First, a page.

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One of those mornings, woke up feeling utterly at ease with myself, comfortable in my own skin, soothed, rested. My bike was in the shop over the weekend, so I had to walk down Cowley Road first thing to spring it from Beeline. The traffic sound, the peoples' voices, the shrieks of worn-down brake pads and recalcitrant toddlers, the lorries groaning as they negotiated the traffic islands, everything smeared together into a soft kaleidoscope of barely-there music, all held together by the beat of soft rain on my almost-waterproof coat. In the shop the usual overpowering smell of rubber was muted, and an old song was playing, some lipsticked mouth in the darkness singing about love and loss; outside, I swung a leg over the bike and swerved around a learner driver in a Dustcart. Like me, the bike was at perfect ease; chain turning, gear clicking, brake stopping, everything working. Despite this, everything went wrong on the way in; I was cut up, undertook, stuck in a slow queue and on Broad Street, a transit van tried to force me into the roadworks, but the easy movement of leg and wheel carried me through, kept me happy ... or so I thought, until I realised that I was swearing at fellow road users, shouting at transit vans, cursing buses, just as usual, but clearly with some lizard-brain only slightly attached to my still thoroughly mellow main-mind. Pondering the oddness of being able to shout through the window of a white transit van while remainig calm and happy, I rode down an eerily empty George St, self-expression and roadworks having cleared the way.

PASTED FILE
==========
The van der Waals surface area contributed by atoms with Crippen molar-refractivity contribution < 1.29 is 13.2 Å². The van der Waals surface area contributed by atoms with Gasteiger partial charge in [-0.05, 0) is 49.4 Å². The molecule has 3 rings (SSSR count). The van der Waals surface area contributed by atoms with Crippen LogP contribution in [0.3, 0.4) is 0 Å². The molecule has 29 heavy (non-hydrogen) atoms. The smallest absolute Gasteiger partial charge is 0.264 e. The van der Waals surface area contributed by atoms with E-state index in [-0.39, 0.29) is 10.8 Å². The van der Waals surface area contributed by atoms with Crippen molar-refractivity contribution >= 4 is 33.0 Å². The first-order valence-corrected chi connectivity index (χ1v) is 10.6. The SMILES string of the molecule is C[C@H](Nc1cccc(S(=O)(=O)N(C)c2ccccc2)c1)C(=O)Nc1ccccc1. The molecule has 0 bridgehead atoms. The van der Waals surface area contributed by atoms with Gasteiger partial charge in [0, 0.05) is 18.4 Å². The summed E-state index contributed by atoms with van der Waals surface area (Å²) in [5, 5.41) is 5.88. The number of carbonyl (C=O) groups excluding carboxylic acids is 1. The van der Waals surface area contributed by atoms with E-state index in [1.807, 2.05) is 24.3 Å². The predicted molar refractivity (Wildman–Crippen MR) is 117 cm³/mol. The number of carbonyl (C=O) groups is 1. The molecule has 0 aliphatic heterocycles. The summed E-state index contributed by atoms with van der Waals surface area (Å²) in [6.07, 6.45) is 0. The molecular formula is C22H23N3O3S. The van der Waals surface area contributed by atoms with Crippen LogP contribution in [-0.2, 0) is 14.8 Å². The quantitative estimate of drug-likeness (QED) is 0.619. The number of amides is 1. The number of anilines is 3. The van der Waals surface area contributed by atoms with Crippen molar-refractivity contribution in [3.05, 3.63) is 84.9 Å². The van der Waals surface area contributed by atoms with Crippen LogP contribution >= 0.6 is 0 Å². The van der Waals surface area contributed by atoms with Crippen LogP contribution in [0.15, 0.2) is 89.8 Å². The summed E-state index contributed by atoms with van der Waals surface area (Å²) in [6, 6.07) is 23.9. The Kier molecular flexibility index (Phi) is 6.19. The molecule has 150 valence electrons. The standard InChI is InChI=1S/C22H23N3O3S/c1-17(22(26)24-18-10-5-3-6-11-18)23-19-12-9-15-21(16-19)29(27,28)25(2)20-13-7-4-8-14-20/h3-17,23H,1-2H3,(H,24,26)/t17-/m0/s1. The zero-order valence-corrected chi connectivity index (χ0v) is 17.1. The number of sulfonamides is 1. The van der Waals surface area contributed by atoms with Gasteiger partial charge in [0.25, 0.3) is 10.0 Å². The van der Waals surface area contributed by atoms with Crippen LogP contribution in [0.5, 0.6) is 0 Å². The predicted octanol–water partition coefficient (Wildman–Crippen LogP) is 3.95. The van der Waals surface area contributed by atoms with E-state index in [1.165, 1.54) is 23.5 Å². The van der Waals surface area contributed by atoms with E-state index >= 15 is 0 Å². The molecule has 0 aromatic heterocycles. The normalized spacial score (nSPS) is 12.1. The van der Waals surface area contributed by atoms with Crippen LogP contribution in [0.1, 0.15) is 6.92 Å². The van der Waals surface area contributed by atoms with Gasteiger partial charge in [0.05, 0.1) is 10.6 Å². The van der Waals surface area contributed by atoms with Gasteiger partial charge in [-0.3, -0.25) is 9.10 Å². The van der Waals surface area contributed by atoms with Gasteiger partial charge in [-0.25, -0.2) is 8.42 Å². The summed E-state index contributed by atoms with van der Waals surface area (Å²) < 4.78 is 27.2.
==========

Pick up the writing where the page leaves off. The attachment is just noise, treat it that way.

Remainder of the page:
It's hard to be fair with fondue: you really only have six forks. I finally chose some people and fondued. To my relief my bedroom did not smell of melted cheese afterwards, though the kitchen had a heady scent of cheese, garlic and chocolate (mmmm. no, wait, yuk.) Woke up very full on Saturday morning. To find Don't eat the Neighbours the words first furry cartoon show making its debut on SMTVlive. Do you know about Furry fandom? They do comics and stories featuring furry folk with animal heads and human bodies. Very human bodies, if you get my drift. This story was about a single dad wolf who had just emigrated to England with his two teenaged sons, and moved in next door to poor, nervous Mr Rabbit, who is living with his teenage daughter and her two kids. His neighbour on the other side, a rather camp Mr Fox who's after the rabbit, the neighbour on Mr Rabbit's other side is Mr Bear (another incomer, doubtless). The storyline was exactly the same round of nervous (yet strangely excited) exchanges and plottings that you get in the first five pages of a furry comic, before they settle their differences and start swapping casseroles and beds (furry stuff tends to be rather cosy). Bizarre.

It was a good cartoon weekend. All of Monsters Inc. was wonderful, from in-jokes to out-takes. I'm thinking of doing my hair like Sully's -- I've got turquoise and pink hair dye at home, and some workshops coming up. I'll have to go back to play spot the monster. I'm pretty sure I caught a couple from Nightmare Before Christmas and one from Men in Black already. And then there was that wonderful scene in Kiki's Delivery Service, where Kiki's flying with the geese. She's on her first big delivery and manouvres her broomstick into position at the outside of the skein, and all the geese start honking. "They're going to go higher," says Gigi (her sarcastic talking cat), "They say a big gust of wind is coming!" and then the wind comes ... wonderful.